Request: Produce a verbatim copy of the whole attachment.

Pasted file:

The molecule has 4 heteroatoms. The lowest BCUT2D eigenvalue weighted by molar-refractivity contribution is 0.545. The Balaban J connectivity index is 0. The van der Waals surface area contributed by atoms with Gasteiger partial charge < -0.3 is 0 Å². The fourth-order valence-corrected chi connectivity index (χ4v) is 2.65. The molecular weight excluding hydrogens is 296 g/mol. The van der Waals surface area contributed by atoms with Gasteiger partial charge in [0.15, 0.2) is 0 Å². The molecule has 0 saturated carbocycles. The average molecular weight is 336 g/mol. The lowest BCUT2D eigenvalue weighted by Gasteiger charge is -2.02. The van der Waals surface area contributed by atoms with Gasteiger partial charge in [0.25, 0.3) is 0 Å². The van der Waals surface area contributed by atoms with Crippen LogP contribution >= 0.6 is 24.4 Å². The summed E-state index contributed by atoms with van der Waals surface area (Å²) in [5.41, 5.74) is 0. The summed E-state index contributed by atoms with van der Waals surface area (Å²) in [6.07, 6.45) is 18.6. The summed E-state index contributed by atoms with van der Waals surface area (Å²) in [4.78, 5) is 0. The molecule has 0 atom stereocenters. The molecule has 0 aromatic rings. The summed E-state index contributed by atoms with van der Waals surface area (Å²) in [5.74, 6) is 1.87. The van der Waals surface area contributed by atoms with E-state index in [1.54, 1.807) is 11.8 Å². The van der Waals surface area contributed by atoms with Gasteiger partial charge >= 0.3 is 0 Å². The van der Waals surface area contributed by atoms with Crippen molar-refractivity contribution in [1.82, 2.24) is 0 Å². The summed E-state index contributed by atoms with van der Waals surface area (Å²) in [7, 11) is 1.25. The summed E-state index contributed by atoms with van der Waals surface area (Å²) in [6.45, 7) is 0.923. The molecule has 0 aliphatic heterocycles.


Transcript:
The molecule has 4 heteroatoms. The lowest BCUT2D eigenvalue weighted by molar-refractivity contribution is 0.545. The Balaban J connectivity index is 0. The van der Waals surface area contributed by atoms with Gasteiger partial charge < -0.3 is 0 Å². The fourth-order valence-corrected chi connectivity index (χ4v) is 2.65. The molecular weight excluding hydrogens is 296 g/mol. The van der Waals surface area contributed by atoms with Gasteiger partial charge in [0.15, 0.2) is 0 Å². The molecule has 0 saturated carbocycles. The average molecular weight is 336 g/mol. The lowest BCUT2D eigenvalue weighted by Gasteiger charge is -2.02. The van der Waals surface area contributed by atoms with Gasteiger partial charge in [0.25, 0.3) is 0 Å². The van der Waals surface area contributed by atoms with Crippen LogP contribution >= 0.6 is 24.4 Å². The summed E-state index contributed by atoms with van der Waals surface area (Å²) in [5.41, 5.74) is 0. The summed E-state index contributed by atoms with van der Waals surface area (Å²) in [6.07, 6.45) is 18.6. The summed E-state index contributed by atoms with van der Waals surface area (Å²) in [4.78, 5) is 0. The molecule has 0 atom stereocenters. The molecule has 0 aromatic rings. The summed E-state index contributed by atoms with van der Waals surface area (Å²) in [5.74, 6) is 1.87. The van der Waals surface area contributed by atoms with E-state index in [1.54, 1.807) is 11.8 Å². The van der Waals surface area contributed by atoms with Gasteiger partial charge >= 0.3 is 0 Å². The van der Waals surface area contributed by atoms with Crippen molar-refractivity contribution in [1.82, 2.24) is 0 Å². The summed E-state index contributed by atoms with van der Waals surface area (Å²) in [7, 11) is 1.25. The summed E-state index contributed by atoms with van der Waals surface area (Å²) in [6.45, 7) is 0.923. The molecule has 0 aliphatic heterocycles.